Has anyone heard birds singing before dawn and wondered what they were, as in December most birds are not singing? Well, it is probably the robin (Erithacus rubecula), one of the few birds that sing throughout the year, not only during the day but also at night.
Both female and male robins sing, and the song changes with the season. In spring the song is assertive and bubbly, triggered by the increasing day length late in December. However, even artificial lighting can trigger singing during darkness. During the moult in early autumn individuals stop singing, focussing their energy on growing new plumage and staying safely hidden. Autumn song begins post moult, and tends to sound more melancholy.
UK robins rarely move more than about 3 miles from where they were born, so territory is really important to them. When robins sing they are informing other robins that this is their patch, and also to attract a mate. So keep out, they are warning! The red breast evolved purely for territory defence, and even inanimate red objects can trigger defensive behaviour. Robins can be quite aggressive with each other, battling over territory, to the extent that, according to research, almost 10% of robin deaths are as a result of fighting each other. They have good reason to identify their boundaries, as the robin population here increases considerably during the winter months. This influx of overseas robins can be tracked using migration studies. These show that the majority come from Scandinavia when it becomes too cold for them there.
Native robins exhibit an affinity with humans and can become very tame, especially with gardeners, being always after a dug up easy meal. Their diet includes soil invertebrates, insects, seeds and fruit. They are also well-known for making nests in boots, coat pockets in sheds, old kettles, hanging baskets and even car engines.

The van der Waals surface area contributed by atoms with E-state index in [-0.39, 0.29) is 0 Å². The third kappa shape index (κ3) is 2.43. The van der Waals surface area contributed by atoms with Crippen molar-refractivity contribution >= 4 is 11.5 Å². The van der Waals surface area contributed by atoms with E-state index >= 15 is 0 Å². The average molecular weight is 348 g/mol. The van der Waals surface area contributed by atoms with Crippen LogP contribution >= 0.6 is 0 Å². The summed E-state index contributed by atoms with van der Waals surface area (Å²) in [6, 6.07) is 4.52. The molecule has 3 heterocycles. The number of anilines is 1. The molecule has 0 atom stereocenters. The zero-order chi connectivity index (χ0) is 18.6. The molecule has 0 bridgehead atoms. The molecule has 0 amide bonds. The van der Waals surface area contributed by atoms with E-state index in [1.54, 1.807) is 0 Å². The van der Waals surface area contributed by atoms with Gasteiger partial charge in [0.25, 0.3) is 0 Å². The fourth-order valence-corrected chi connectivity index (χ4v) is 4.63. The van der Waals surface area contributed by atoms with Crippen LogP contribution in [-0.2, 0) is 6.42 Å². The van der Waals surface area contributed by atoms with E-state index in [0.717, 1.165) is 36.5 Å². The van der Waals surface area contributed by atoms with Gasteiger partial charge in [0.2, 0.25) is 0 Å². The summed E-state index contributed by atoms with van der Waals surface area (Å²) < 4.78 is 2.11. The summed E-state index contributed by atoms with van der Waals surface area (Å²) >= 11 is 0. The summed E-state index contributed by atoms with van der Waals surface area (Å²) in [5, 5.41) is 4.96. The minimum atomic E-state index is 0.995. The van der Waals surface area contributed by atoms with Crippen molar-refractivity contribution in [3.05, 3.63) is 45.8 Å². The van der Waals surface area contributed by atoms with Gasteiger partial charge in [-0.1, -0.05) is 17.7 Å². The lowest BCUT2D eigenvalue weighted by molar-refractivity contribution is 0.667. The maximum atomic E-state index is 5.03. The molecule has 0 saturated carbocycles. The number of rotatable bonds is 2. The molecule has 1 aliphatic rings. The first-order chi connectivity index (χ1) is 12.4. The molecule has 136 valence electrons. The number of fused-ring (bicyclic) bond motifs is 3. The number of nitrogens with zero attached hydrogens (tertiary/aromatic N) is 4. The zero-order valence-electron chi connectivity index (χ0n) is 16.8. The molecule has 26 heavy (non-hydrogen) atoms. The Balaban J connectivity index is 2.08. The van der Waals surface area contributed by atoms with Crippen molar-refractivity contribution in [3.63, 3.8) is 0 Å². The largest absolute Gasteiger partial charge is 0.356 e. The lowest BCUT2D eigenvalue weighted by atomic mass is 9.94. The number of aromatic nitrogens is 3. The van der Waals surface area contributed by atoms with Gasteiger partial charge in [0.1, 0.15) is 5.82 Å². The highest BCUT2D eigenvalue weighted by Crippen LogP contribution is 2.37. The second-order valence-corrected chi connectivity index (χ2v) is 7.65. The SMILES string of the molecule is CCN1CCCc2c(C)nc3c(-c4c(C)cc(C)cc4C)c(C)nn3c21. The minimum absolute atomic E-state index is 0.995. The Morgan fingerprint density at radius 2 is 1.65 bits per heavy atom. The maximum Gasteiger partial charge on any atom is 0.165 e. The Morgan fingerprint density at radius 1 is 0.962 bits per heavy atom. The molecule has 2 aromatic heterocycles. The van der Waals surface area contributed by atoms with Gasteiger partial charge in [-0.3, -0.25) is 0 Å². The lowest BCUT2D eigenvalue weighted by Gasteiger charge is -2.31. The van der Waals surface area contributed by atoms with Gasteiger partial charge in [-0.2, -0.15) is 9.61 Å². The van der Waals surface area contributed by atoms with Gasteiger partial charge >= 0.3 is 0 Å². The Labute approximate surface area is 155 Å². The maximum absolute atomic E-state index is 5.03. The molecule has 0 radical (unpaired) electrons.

The robins which come to our milder climate have a slightly duller breast colour and do not exhibit the tameness of native robins. In Scandinavia they are primarily woodland birds and are not necessarily familiar with humans, so are wary of us and rapidly fly off if disturbed.
Upcoming Wild Roseland Walks and Talks
Wild Roseland’s next events are in January. Provisionally: a Constructing Homes for Nature practical workshop; secondly, an outdoor event, weather permitting, identifying Mosses and Liverworts in Veryan Churchyard. Final details for each event will be published in the next edition.
Thank you for all the support you have given to Wild Roseland by attending our programme of talks, or in any other way.
Things you can do for Roseland Nature:
Record your wildlife sightings!
The Roseland area is under-recorded for its wildlife flora and fauna and we need more records. You can easily record single wildlife sightings in the Wildlife Trusts ORKS database online here. You can also complete an ORCS data form for multiple records here.
The ORKS recording app makes collecting and submitting wildlife sightings while you’re out exploring quick and easy, even without a mobile signal. The ORKS App is available for free download on iPhone and Android.
All data gets added to the National Biodiversity Network database, making it retrievable by anyone interested in doing research, locally, nationally or internationally.
Article by David Hall. Images by Sarah Vandome.
Edited by Sarah Vandome.
Wild Roseland is a group of volunteers who care passionately about looking after the nature and landscape of the Roseland peninsula in south Cornwall. Through a number of initiatives and projects, the aim is to inspire and enhance the conservation of this special place for all.
References and links
RSPB (2018) Robin Redbreast Song. Available here
RSPB (2018) Territory. Available here
Svenson, L, Mullarney, K, & Zetterstrom, D (2009) Collins Bird Guide. 2nd Ed. Harper-Collins. London.
Wild Roseland – http://www.wildroseland.org/
Enjoy more Roseland wildlife and landscapes – visit Sarah Vandome’s Heart of Roseland Facebook feature:
Wild Roseland is on Facebook.